From charlesreid1

Talking about August Comte...

"The fundamental idea of his system is a supposed "law of the development of human thought," which regulates and determines the whole progress of the species in the acquisition of knowledge. This law is announced with the air of a man who has made a great discovery, and who is entitled, in consequence, to be regarded as both an original thinker, and as a benefactor to the world.

"I believe," he says, "that I have discovered a grand fundamental law - the fundamental law of the development of the human mind; the grand law which i have indicated in the first part of my system of Positive Politics, ...where I have divulged, for the firwst time, the discovery of this law."

Now, what, it may be asked, is this marvellous discovery, which bids so fair both to immortalize its author and to enlighten the world? It is stated briefly in the first, and illustrated at greater length in the fourth and following volumes of his work. The general outline of his theory is thus sketched:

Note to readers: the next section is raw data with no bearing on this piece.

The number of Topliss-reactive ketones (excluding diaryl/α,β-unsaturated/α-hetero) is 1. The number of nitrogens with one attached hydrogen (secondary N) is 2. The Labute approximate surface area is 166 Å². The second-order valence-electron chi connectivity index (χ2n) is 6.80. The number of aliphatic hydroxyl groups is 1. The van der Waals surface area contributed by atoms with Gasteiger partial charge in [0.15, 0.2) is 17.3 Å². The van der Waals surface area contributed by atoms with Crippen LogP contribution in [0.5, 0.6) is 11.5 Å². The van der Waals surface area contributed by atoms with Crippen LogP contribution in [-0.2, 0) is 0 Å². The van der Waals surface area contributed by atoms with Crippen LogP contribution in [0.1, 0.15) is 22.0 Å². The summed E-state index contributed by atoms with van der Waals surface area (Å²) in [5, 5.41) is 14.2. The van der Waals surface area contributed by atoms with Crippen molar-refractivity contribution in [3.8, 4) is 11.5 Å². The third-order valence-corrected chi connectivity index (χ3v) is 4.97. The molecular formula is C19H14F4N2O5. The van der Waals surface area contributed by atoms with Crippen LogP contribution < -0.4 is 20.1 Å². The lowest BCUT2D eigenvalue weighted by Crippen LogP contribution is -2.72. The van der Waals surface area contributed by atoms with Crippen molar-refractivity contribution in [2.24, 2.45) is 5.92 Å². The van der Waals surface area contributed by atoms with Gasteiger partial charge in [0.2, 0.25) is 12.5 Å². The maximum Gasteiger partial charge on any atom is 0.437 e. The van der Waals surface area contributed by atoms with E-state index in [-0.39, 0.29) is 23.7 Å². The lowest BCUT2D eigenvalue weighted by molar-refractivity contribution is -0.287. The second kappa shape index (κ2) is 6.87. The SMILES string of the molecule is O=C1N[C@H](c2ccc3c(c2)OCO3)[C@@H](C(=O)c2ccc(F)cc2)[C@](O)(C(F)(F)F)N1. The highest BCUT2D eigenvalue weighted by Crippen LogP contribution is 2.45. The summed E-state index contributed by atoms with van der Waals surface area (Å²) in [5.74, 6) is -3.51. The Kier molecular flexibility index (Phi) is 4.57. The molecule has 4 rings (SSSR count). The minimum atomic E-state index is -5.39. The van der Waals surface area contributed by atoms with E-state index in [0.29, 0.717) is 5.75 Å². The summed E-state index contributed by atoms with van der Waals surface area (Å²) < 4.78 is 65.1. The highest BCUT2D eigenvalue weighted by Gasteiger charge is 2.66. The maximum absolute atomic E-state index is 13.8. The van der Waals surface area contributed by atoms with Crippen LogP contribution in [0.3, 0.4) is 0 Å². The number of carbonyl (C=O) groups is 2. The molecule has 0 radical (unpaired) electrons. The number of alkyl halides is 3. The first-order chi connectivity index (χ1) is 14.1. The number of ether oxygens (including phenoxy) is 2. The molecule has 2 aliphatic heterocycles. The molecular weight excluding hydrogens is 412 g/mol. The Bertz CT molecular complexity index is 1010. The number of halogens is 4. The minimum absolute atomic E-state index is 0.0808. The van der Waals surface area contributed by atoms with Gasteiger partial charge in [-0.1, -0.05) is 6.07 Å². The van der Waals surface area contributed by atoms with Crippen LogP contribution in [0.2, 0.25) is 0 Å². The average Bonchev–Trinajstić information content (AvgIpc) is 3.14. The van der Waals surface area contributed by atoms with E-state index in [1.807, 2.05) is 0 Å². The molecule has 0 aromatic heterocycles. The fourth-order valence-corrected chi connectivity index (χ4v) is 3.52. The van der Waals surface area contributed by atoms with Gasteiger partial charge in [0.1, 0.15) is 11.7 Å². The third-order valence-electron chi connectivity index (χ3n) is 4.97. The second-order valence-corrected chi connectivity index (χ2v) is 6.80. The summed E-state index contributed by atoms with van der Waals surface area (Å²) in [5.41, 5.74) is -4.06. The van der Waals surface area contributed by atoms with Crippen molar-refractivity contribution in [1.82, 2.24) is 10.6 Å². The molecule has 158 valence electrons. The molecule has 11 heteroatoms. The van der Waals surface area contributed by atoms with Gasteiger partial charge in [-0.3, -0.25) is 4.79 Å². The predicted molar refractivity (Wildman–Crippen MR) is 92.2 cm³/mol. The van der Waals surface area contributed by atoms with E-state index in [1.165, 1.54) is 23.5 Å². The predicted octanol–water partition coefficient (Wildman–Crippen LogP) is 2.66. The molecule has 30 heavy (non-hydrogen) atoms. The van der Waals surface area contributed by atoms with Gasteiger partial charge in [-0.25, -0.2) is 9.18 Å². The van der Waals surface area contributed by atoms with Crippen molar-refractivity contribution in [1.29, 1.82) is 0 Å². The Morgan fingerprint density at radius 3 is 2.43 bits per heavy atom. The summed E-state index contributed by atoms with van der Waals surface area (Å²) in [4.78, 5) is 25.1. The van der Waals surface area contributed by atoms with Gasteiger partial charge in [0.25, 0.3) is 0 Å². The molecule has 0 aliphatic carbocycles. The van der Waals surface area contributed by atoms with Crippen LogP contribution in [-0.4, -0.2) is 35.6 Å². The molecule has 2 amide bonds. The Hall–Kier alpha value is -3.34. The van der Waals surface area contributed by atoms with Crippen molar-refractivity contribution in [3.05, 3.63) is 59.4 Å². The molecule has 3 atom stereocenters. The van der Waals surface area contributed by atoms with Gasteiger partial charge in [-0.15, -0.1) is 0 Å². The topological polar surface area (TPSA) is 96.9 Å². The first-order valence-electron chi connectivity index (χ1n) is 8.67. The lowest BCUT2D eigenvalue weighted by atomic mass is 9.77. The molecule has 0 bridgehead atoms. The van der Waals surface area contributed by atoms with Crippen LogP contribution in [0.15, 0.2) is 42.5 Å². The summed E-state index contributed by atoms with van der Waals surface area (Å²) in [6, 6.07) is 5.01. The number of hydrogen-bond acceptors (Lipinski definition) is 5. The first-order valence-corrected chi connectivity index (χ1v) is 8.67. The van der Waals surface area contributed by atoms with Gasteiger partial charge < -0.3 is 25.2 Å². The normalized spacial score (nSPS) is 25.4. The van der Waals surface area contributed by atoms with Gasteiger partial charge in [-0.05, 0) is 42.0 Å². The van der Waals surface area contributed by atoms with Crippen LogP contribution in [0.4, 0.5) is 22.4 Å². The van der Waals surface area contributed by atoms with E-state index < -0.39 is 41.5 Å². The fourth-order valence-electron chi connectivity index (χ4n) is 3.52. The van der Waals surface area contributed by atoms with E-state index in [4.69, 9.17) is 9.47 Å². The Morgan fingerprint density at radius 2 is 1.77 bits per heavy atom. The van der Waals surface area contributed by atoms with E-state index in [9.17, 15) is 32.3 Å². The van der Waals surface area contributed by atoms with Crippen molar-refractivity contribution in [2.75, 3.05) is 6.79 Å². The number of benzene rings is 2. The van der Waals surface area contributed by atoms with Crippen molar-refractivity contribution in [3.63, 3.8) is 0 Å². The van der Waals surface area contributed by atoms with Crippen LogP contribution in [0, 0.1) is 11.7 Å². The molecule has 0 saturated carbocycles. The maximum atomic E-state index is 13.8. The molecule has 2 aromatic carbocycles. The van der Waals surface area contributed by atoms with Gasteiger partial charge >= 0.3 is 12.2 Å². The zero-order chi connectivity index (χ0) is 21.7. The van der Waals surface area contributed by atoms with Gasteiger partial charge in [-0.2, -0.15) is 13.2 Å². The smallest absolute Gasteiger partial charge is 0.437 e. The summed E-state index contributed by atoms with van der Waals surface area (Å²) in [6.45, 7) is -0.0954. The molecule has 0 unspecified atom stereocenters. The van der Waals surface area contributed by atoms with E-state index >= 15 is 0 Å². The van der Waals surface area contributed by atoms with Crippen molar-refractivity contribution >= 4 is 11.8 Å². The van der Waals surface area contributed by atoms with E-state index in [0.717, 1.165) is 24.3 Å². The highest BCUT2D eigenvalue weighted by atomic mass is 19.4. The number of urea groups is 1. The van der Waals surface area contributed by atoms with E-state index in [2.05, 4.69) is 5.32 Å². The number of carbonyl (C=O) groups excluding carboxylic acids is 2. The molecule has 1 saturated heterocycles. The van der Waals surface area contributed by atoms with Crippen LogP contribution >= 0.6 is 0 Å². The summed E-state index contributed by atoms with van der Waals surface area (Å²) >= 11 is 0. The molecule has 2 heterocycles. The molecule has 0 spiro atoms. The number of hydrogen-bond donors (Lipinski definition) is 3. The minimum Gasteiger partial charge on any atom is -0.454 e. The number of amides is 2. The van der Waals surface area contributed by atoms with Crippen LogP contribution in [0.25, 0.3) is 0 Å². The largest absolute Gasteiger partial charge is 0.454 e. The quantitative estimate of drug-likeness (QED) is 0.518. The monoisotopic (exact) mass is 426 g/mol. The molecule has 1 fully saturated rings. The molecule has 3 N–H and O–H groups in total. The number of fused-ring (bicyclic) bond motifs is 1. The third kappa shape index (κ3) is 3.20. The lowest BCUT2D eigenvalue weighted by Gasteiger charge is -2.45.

"That law consists in this - that each one of our leading conceptions, every branch of our knowledge, passes successively through three different theoretic states: the state theological or fictitious, the state metaphysical or abstract, and the state scientific or positive. In other words, the human mind, by its nature, employs successively, in each of its researches, three methods of philosophizing, whose character is essentially different, and even radically opposed: first, the Theological method; then, the Metaphysical; and, last of all, the Positive. Hence, three systems of Philosophies, which mutually exclude each other.

The first (Theological) is the necessary starting-point of the human mind; the third (Positive) is its fixed, ultimate state; the second (Metaphysical) is purely positional, and destined merely to serve as an intermediate stage."

These are the three great stages through which the collective mind of Humanity must necessarily pass in its progressive advancement towards a perfect knowledge of truth; but of those three, the first, or the Theological Epoch, is again subdivided, and exhibited as commencing with Fetishism, then advancing to Polytheism, and finally consummated in Monotheism.

Ref: M. Comte, "Cours de Philosophie Positive," I. 3, 6, 14; IV. vii, 653, 656, 708, 711, 723; v. 1, 9.